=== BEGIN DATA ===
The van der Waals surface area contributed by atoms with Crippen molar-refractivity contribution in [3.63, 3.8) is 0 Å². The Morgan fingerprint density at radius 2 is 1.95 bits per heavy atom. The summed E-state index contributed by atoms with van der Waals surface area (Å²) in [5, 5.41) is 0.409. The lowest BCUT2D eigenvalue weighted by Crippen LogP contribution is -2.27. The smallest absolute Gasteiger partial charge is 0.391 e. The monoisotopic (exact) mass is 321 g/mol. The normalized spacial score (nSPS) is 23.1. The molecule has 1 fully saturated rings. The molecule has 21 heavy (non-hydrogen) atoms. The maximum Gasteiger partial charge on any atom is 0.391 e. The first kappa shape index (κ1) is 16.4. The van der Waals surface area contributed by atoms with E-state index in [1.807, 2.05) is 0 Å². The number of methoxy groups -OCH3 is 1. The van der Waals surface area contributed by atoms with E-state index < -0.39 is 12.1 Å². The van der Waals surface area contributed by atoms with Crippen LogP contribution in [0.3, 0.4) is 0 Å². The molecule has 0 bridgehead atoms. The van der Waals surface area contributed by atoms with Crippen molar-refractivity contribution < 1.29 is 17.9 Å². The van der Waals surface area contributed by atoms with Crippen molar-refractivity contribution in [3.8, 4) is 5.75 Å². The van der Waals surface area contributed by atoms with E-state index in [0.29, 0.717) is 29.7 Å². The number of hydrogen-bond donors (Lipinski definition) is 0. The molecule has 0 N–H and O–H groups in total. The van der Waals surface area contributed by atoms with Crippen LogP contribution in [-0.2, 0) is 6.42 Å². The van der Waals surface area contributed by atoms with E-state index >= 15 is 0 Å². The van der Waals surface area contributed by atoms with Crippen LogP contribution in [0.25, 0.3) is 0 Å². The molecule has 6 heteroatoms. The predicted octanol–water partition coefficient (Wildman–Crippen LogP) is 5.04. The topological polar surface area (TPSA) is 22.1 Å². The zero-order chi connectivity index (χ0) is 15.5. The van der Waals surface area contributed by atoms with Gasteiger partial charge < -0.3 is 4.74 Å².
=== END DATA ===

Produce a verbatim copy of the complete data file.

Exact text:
The van der Waals surface area contributed by atoms with Crippen molar-refractivity contribution in [3.63, 3.8) is 0 Å². The Morgan fingerprint density at radius 2 is 1.95 bits per heavy atom. The summed E-state index contributed by atoms with van der Waals surface area (Å²) in [5, 5.41) is 0.409. The lowest BCUT2D eigenvalue weighted by Crippen LogP contribution is -2.27. The smallest absolute Gasteiger partial charge is 0.391 e. The monoisotopic (exact) mass is 321 g/mol. The normalized spacial score (nSPS) is 23.1. The molecule has 1 fully saturated rings. The molecule has 21 heavy (non-hydrogen) atoms. The maximum Gasteiger partial charge on any atom is 0.391 e. The first kappa shape index (κ1) is 16.4. The van der Waals surface area contributed by atoms with E-state index in [1.807, 2.05) is 0 Å². The number of methoxy groups -OCH3 is 1. The van der Waals surface area contributed by atoms with E-state index < -0.39 is 12.1 Å². The van der Waals surface area contributed by atoms with Crippen LogP contribution in [0.3, 0.4) is 0 Å². The molecule has 0 bridgehead atoms. The van der Waals surface area contributed by atoms with Crippen molar-refractivity contribution < 1.29 is 17.9 Å². The van der Waals surface area contributed by atoms with Crippen molar-refractivity contribution in [3.8, 4) is 5.75 Å². The van der Waals surface area contributed by atoms with E-state index in [0.29, 0.717) is 29.7 Å². The number of hydrogen-bond donors (Lipinski definition) is 0. The molecule has 0 N–H and O–H groups in total. The van der Waals surface area contributed by atoms with Crippen LogP contribution in [-0.2, 0) is 6.42 Å². The van der Waals surface area contributed by atoms with E-state index >= 15 is 0 Å². The van der Waals surface area contributed by atoms with Crippen LogP contribution in [0.25, 0.3) is 0 Å². The molecule has 6 heteroatoms. The predicted octanol–water partition coefficient (Wildman–Crippen LogP) is 5.04. The topological polar surface area (TPSA) is 22.1 Å². The zero-order chi connectivity index (χ0) is 15.5. The van der Waals surface area contributed by atoms with Gasteiger partial charge < -0.3 is 4.74 Å².